Changi Airport has plugged a gap in air services to South Korea as part of ongoing efforts to boost Singapore's connectivity and air hub status.
Almost 45 years after the first link between both countries was established with Singapore-Seoul services, a second destination has been added.
On May 1, SilkAir started flying to Busan, South Korea's second biggest city. South Korean carriers Jeju Air and Eastar Jet are also starting services soon.
Taking the initiative a step further, Changi Airport Group (CAG), Busan Metropolitan City, Korea Airports Corp and the three airlines have inked a one-year partnership to promote trade, business and tourism flows between Singapore and Busan.
Speaking at a media briefing in Seoul yesterday - held on the sidelines of a global gathering of airlines organised by the International Air Transport Association - CAG and its partners said the route will offer greater convenience for travellers.
Last year, Singapore-Busan passenger traffic - via a stopover point - reached about 118,000, said Korea Airports Corp. Demand is expected to more than double in the next five years to reach about 300,000.
Singapore-Busan passenger traffic - via a stopover point - last year, said Korea Airports Corp. Demand is expected to more than double in the next five years to reach about 300,000.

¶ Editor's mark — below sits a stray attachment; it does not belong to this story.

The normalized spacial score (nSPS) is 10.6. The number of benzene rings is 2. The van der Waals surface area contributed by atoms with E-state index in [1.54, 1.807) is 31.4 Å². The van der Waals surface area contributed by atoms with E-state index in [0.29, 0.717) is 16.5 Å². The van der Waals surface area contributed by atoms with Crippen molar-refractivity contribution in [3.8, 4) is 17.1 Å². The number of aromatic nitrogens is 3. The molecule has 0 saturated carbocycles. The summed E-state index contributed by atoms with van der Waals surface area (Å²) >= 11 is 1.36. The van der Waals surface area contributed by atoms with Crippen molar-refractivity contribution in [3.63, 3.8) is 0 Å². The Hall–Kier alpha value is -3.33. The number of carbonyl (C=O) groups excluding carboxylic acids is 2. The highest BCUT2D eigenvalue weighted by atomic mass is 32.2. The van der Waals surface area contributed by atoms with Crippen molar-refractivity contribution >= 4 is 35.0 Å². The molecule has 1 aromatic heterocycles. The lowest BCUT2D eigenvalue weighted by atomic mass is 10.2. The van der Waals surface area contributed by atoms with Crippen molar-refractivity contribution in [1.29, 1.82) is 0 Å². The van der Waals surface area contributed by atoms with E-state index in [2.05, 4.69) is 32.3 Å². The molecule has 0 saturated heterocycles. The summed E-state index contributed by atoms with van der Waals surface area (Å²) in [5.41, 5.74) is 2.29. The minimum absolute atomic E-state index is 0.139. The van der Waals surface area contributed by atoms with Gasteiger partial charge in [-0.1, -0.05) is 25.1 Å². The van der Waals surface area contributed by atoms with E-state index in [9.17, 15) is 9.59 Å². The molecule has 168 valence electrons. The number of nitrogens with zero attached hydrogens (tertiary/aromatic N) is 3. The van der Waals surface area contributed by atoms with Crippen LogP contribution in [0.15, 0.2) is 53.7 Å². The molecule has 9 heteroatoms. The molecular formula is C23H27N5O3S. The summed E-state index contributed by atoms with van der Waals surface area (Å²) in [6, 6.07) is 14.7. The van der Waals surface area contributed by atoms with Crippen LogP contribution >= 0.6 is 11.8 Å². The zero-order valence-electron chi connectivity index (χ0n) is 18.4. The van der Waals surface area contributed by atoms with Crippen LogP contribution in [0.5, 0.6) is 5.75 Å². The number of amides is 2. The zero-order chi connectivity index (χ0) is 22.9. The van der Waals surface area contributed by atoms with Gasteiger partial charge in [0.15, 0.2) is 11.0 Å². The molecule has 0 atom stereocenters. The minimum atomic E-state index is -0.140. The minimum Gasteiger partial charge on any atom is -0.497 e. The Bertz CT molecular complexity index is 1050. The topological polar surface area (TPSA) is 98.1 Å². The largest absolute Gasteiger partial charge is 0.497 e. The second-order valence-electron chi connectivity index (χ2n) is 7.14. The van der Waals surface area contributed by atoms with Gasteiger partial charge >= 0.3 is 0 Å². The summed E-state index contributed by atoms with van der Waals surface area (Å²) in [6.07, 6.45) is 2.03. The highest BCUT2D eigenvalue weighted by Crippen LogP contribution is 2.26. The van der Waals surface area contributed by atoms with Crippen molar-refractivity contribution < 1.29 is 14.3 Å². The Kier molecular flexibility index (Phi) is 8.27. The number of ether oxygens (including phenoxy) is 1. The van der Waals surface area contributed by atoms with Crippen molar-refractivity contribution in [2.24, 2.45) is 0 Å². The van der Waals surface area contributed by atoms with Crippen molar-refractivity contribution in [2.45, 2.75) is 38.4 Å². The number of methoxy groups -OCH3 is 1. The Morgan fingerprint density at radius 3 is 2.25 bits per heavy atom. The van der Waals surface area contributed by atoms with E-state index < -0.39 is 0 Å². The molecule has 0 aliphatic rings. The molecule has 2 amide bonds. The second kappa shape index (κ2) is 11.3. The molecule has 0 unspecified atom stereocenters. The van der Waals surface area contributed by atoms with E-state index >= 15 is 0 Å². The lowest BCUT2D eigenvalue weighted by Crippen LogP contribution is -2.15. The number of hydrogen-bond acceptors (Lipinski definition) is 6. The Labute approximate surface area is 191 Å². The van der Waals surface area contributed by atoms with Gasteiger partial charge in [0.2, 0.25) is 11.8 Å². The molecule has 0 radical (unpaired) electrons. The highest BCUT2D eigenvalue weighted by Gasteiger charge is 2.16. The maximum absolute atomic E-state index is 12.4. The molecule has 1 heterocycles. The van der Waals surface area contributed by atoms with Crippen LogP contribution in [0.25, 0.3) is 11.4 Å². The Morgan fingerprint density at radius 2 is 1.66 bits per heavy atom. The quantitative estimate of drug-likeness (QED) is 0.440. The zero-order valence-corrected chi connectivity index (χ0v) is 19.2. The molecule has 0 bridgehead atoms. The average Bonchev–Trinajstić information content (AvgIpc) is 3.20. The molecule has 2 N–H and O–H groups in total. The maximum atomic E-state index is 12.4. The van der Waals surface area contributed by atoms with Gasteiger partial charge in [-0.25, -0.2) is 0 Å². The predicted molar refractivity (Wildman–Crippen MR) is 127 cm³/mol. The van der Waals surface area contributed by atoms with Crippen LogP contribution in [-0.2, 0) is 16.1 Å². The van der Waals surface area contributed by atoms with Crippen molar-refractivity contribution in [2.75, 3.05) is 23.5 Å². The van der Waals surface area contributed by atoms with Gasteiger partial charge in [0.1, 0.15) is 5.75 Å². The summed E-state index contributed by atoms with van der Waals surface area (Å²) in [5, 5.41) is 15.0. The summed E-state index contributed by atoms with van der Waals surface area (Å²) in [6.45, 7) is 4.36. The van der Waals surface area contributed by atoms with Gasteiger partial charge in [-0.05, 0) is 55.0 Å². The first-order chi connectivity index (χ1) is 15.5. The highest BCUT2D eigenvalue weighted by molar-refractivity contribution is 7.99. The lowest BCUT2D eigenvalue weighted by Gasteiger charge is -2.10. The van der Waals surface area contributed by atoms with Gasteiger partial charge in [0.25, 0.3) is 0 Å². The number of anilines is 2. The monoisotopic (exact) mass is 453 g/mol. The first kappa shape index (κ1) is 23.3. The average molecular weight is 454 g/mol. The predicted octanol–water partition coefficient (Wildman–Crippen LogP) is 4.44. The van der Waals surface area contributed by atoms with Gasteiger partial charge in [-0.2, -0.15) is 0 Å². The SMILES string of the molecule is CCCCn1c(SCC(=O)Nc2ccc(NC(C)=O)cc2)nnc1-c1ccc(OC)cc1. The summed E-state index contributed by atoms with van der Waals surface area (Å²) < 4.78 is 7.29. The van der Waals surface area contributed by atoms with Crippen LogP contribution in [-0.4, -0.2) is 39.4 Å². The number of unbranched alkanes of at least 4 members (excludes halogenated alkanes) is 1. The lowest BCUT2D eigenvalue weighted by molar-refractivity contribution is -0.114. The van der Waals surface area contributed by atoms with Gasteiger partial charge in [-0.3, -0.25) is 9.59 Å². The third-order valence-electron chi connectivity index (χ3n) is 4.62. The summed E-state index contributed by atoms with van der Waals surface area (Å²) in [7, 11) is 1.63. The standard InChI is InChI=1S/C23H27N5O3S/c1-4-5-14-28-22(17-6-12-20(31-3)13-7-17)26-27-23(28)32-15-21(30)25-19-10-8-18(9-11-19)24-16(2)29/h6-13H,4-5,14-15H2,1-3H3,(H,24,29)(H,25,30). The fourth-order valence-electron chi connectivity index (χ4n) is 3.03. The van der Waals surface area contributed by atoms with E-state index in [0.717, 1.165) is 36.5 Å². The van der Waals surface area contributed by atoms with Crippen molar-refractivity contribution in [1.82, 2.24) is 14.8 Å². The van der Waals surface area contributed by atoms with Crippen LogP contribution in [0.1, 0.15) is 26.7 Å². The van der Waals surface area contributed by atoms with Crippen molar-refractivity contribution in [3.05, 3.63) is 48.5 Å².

At about six hours, the Singapore-Busan flight is the longest to Busan's Gimhae International Airport, which plans to expand existing facilities to grow international air traffic.
Mr Son Chang-wan, president and chief executive of Korea Airports Corp, said the route will promote tourism in both cities and make travel more convenient for residents of Busan and Singapore.
South Korea is Changi Airport's 13th biggest market, with 1.46 million passenger movements last year.
CAG's managing director for air hub development Lim Ching Kiat said: "For many years, connectivity between Singapore and South Korea has been limited to Seoul with around 60 weekly services.
"As Changi Airport is the gateway to South-east Asia, and given the increasing travel demand over the years between Singapore and Busan, we are pleased to welcome the opening of this new route, which will offer greater convenience for travellers between the two cities."
Even as Changi works closely with airlines and other partners to secure new air links and flights, these are not always sustainable for various reasons, Mr Lim admitted. India's debt-laden Jet Airways, for example, has pulled out of Singapore.
In January, budget carrier Norwegian Air axed its direct route between Singapore and London, after launching it to fanfare in 2017.
When airlines invest in new routes and markets, Changi typically supports such initiatives with discounts on fees and charges, for example, said Mr Lim. "More importantly, we work closely together to build demand and awareness... For new flights, and especially long-haul ones, the first few years are critical."
But not all routes make it, he added, "sometimes for reasons beyond our control".
Even then, efforts are ongoing, he said, adding that with the exit of Jet Airways, the air hub team at Changi is pushing hard to fill the gap. "We are working actively with other interested airlines to fill the vacuum that was left by Jet and expect to make some announcements."